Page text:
However, Ksenia Svetlova, a former Israeli lawmaker from the Zionist Union Party, said Russia’s rise could have “very grave” implications for Tel Aviv. “We already have Russian air defence systems, the S-300, that cover the Syrian and Lebanese shores. As soon as the Russians think that it’s smart for them to operate these systems and to halt the Israeli attacks, Israel would no longer be able to deal with the extension of Iranian power in these countries,” she said, repeating Tel Aviv’s talking point about alleged growing ‘Iranian influence’ in Syria.

    Russia initially deployed its air defences only at its airbase in Latakia, northwestern Syria. However, last October, following a friendly fire incident led to the loss of a Russian aircraft and the deaths of 15 Russian airmen, Moscow began deploying S-300s to Syria’s armed forces, complicating Tel Aviv’s campaign of airstrikes into Syria and leading to a reduction in its intensity.

    Footage of Russian S-300 Missile Systems Being Delivered to Syria
    Footage of Russian S-300 Missile Systems Being Delivered to Syria

    According to Svetlova, Iran, another Israeli adversary, was also a Russian ‘strategic ally', and “it’s not likely that Moscow will do anything to curb the Iranian influence in Syria and Lebanon.”

    But Ofer Zalzberg, an analyst at the Belgium-based nonprofit International Crisis Group, believes Russia could help reduce tensions between Israel and other countries in the region. In his view, President Trump’s Syria exit would at least temporarily end “Israeli wishful thinking about the US resolving all problems militarily,” which could force Israel too to move away from military operations and turn to diplomacy and “some temporary de-facto power-sharing,” including agreements on Syria and Lebanon and perhaps even a “non-aggression pact” between Israel and Hezbollah.
    L-R: Iranian President Hassan Rouhani, Turkish President Recep Tayyip Erdogan and Russian President Vladimir Putin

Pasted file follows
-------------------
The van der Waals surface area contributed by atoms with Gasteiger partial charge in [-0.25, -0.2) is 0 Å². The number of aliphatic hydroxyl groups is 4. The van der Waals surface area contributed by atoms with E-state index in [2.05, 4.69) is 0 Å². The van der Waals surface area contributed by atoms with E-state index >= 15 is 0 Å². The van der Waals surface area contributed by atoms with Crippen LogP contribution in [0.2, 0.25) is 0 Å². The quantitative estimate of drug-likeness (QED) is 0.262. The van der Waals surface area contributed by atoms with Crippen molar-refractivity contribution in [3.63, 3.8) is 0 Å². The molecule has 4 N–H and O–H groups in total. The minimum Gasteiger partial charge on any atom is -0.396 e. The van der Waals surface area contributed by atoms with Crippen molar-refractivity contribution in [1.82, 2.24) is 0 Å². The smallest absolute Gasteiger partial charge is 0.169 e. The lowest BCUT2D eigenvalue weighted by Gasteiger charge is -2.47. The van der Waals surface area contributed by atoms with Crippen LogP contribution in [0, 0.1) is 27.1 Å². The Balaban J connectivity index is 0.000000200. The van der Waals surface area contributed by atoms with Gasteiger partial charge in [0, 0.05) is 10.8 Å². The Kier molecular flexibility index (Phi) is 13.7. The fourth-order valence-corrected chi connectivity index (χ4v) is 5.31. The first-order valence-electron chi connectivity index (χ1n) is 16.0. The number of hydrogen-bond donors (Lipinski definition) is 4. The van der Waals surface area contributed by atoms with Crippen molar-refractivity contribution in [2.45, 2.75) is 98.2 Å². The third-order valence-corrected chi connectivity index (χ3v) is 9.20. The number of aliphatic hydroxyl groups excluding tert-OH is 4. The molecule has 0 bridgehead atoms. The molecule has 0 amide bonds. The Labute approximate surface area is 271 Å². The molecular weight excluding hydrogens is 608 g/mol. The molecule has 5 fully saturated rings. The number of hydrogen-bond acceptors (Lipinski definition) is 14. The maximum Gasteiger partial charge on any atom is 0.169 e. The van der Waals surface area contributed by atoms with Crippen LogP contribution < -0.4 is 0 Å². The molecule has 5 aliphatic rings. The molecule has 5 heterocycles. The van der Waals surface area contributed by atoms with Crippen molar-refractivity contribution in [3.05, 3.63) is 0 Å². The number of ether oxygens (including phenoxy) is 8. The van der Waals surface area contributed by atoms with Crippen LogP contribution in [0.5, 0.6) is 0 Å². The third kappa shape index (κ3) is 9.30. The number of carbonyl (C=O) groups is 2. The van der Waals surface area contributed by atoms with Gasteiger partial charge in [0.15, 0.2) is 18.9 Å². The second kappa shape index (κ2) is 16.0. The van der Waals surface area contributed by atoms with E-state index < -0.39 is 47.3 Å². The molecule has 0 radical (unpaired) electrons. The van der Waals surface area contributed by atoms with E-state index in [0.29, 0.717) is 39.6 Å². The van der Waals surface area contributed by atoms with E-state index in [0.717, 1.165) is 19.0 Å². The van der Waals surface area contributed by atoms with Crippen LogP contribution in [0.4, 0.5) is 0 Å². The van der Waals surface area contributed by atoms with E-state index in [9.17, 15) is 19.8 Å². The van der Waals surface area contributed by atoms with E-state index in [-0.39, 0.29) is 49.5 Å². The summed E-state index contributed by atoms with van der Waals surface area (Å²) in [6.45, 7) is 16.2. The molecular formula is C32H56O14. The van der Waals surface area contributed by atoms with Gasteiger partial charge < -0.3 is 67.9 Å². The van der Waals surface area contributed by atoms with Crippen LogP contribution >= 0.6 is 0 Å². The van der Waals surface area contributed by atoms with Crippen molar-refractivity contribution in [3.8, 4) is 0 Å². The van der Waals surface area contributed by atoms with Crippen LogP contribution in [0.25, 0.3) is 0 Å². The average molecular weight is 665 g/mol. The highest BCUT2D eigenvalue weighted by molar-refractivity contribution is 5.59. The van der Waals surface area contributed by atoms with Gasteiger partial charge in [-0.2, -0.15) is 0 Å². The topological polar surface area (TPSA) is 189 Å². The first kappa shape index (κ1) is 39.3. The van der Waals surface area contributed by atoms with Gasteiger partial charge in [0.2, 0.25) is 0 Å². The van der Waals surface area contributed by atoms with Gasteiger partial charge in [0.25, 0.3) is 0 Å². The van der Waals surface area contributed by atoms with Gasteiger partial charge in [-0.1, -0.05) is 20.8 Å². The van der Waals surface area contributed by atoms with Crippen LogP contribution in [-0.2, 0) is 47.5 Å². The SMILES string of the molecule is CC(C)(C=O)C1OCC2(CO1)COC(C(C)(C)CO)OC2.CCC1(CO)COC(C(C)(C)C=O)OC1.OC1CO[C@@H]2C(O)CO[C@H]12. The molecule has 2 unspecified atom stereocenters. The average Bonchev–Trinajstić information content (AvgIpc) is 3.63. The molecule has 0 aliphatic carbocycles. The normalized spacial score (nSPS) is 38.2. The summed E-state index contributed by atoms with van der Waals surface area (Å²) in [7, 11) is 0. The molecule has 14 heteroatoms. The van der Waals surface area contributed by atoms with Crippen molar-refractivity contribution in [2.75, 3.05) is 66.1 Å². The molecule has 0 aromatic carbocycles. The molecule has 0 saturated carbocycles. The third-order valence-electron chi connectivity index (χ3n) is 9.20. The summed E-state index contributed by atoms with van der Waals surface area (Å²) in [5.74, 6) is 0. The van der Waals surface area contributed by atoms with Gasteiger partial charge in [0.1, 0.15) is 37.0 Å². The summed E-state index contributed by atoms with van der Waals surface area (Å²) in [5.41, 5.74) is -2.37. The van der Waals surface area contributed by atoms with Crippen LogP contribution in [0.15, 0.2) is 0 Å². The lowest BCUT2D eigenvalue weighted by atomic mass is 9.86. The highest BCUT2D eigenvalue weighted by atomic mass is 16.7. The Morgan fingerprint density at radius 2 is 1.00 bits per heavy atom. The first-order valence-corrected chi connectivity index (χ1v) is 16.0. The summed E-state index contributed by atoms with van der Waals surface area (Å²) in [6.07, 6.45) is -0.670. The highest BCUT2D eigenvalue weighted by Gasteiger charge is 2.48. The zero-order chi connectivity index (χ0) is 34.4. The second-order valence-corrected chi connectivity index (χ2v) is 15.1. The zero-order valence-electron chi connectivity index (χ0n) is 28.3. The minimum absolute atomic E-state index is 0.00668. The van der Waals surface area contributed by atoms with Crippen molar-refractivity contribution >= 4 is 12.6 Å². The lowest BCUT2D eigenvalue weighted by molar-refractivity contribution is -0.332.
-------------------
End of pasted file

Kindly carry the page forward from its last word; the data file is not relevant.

© Sputnik / Valery Melnikov
    L-R: Iranian President Hassan Rouhani, Turkish President Recep Tayyip Erdogan and Russian President Vladimir Putin

    US Troops Leave Northern Syria

    The US withdrew about 1,000 troops from northeast Syria last week, thereby greenlighting a Turkish military operation Ankara says is aimed against Daesh (ISIS)* terrorists and local Kurdish militants, whom Turkish authorities also classify as terrorists. Turkey’s operation brought it broad condemnation from its NATO allies, with the US slapping the country with sanctions. Late Thursday, US Vice President Mike Pence said he and Secretary of State Mike Pompeo had met with Turkish President Recep Tayyip Erdogan and agreed to a ceasefire in Syria.

    Amid the Turkish operation, Damascus reached an agreement with Kurdish-led militia forces in northern Syria, allowing Syrian Army forces to advance into Kurdish-controlled areas to mount a joint defence of the Syrian-Turkish border area. This week, Russian peacekeepers began patrols in the city of Manbij in eastern Aleppo province, with the mission aimed at preventing fighting between Syrian and Turkish forces.

     *A terrorist group outlawed in Russia and many other countries.